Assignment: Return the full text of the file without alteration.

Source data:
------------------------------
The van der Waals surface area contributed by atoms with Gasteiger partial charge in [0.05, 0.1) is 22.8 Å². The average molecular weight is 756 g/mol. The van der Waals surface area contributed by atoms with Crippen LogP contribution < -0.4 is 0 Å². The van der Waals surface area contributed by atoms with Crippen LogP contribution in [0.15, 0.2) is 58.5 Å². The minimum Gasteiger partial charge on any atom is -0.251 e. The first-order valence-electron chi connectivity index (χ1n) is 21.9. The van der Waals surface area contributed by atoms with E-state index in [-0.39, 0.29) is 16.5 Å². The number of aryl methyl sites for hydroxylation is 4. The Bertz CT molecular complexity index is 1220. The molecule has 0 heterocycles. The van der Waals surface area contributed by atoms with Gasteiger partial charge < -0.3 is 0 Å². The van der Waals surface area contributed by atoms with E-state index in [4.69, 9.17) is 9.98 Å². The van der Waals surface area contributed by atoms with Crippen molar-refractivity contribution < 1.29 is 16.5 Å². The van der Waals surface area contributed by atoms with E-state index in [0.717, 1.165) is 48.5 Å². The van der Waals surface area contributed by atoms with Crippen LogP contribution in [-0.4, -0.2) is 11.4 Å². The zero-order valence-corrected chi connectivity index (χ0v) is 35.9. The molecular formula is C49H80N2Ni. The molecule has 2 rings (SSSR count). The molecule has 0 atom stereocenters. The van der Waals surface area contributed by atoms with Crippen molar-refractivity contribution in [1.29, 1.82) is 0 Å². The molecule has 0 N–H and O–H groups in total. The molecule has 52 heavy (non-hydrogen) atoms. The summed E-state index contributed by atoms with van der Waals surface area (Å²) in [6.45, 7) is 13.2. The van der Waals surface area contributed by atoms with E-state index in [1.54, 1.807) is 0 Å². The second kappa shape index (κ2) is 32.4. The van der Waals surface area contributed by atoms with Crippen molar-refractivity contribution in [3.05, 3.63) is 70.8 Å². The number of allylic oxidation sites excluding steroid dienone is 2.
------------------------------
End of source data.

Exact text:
The van der Waals surface area contributed by atoms with Gasteiger partial charge in [0.05, 0.1) is 22.8 Å². The average molecular weight is 756 g/mol. The van der Waals surface area contributed by atoms with Crippen LogP contribution < -0.4 is 0 Å². The van der Waals surface area contributed by atoms with Crippen LogP contribution in [0.15, 0.2) is 58.5 Å². The minimum Gasteiger partial charge on any atom is -0.251 e. The first-order valence-electron chi connectivity index (χ1n) is 21.9. The van der Waals surface area contributed by atoms with E-state index in [-0.39, 0.29) is 16.5 Å². The number of aryl methyl sites for hydroxylation is 4. The Bertz CT molecular complexity index is 1220. The molecule has 0 heterocycles. The van der Waals surface area contributed by atoms with Gasteiger partial charge < -0.3 is 0 Å². The van der Waals surface area contributed by atoms with E-state index in [4.69, 9.17) is 9.98 Å². The van der Waals surface area contributed by atoms with Crippen molar-refractivity contribution < 1.29 is 16.5 Å². The van der Waals surface area contributed by atoms with E-state index in [0.717, 1.165) is 48.5 Å². The van der Waals surface area contributed by atoms with Crippen LogP contribution in [-0.4, -0.2) is 11.4 Å². The zero-order valence-corrected chi connectivity index (χ0v) is 35.9. The molecular formula is C49H80N2Ni. The molecule has 2 rings (SSSR count). The molecule has 0 atom stereocenters. The van der Waals surface area contributed by atoms with Crippen molar-refractivity contribution in [1.29, 1.82) is 0 Å². The molecule has 0 N–H and O–H groups in total. The molecule has 52 heavy (non-hydrogen) atoms. The summed E-state index contributed by atoms with van der Waals surface area (Å²) in [6.45, 7) is 13.2. The van der Waals surface area contributed by atoms with E-state index in [1.54, 1.807) is 0 Å². The second kappa shape index (κ2) is 32.4. The van der Waals surface area contributed by atoms with Crippen molar-refractivity contribution in [3.05, 3.63) is 70.8 Å². The number of allylic oxidation sites excluding steroid dienone is 2.